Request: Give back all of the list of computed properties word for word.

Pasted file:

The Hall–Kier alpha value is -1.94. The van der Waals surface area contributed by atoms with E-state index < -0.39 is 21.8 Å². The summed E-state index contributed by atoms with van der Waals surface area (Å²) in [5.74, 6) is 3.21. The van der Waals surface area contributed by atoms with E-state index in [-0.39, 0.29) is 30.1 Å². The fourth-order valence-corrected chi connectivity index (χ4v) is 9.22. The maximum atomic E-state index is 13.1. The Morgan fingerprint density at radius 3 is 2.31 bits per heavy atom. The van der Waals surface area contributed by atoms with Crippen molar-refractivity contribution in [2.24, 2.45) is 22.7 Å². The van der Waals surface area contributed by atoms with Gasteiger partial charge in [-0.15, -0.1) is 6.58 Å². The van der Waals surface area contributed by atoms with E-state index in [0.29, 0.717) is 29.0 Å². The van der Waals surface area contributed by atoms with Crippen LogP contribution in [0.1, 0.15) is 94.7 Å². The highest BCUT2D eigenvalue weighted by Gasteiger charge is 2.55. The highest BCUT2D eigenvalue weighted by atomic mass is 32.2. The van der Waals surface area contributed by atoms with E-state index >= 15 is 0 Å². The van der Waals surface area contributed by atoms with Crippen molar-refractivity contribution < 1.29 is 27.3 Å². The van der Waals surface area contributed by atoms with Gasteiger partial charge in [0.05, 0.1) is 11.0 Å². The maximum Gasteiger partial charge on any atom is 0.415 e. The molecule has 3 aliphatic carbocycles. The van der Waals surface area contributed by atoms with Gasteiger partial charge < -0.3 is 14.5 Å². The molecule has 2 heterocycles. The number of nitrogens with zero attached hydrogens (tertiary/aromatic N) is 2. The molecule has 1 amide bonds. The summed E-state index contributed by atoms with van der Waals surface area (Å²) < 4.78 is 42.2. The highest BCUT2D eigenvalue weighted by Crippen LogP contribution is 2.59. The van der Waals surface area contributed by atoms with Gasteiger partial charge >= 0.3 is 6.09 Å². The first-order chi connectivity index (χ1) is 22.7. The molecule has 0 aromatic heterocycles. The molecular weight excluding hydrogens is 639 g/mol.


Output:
The Hall–Kier alpha value is -1.94. The van der Waals surface area contributed by atoms with E-state index < -0.39 is 21.8 Å². The summed E-state index contributed by atoms with van der Waals surface area (Å²) in [5.74, 6) is 3.21. The van der Waals surface area contributed by atoms with E-state index in [-0.39, 0.29) is 30.1 Å². The fourth-order valence-corrected chi connectivity index (χ4v) is 9.22. The maximum atomic E-state index is 13.1. The Morgan fingerprint density at radius 3 is 2.31 bits per heavy atom. The van der Waals surface area contributed by atoms with Crippen molar-refractivity contribution in [2.24, 2.45) is 22.7 Å². The van der Waals surface area contributed by atoms with Gasteiger partial charge in [-0.15, -0.1) is 6.58 Å². The van der Waals surface area contributed by atoms with E-state index in [0.29, 0.717) is 29.0 Å². The van der Waals surface area contributed by atoms with Crippen LogP contribution in [0.1, 0.15) is 94.7 Å². The highest BCUT2D eigenvalue weighted by Gasteiger charge is 2.55. The highest BCUT2D eigenvalue weighted by atomic mass is 32.2. The van der Waals surface area contributed by atoms with E-state index >= 15 is 0 Å². The van der Waals surface area contributed by atoms with Crippen molar-refractivity contribution < 1.29 is 27.3 Å². The van der Waals surface area contributed by atoms with Gasteiger partial charge in [0.05, 0.1) is 11.0 Å². The maximum Gasteiger partial charge on any atom is 0.415 e. The molecule has 3 aliphatic carbocycles. The van der Waals surface area contributed by atoms with Gasteiger partial charge < -0.3 is 14.5 Å². The molecule has 2 heterocycles. The number of nitrogens with zero attached hydrogens (tertiary/aromatic N) is 2. The molecule has 1 amide bonds. The summed E-state index contributed by atoms with van der Waals surface area (Å²) < 4.78 is 42.2. The highest BCUT2D eigenvalue weighted by Crippen LogP contribution is 2.59. The van der Waals surface area contributed by atoms with Gasteiger partial charge >= 0.3 is 6.09 Å². The first-order chi connectivity index (χ1) is 22.7. The molecule has 0 aromatic heterocycles. The molecular weight excluding hydrogens is 639 g/mol.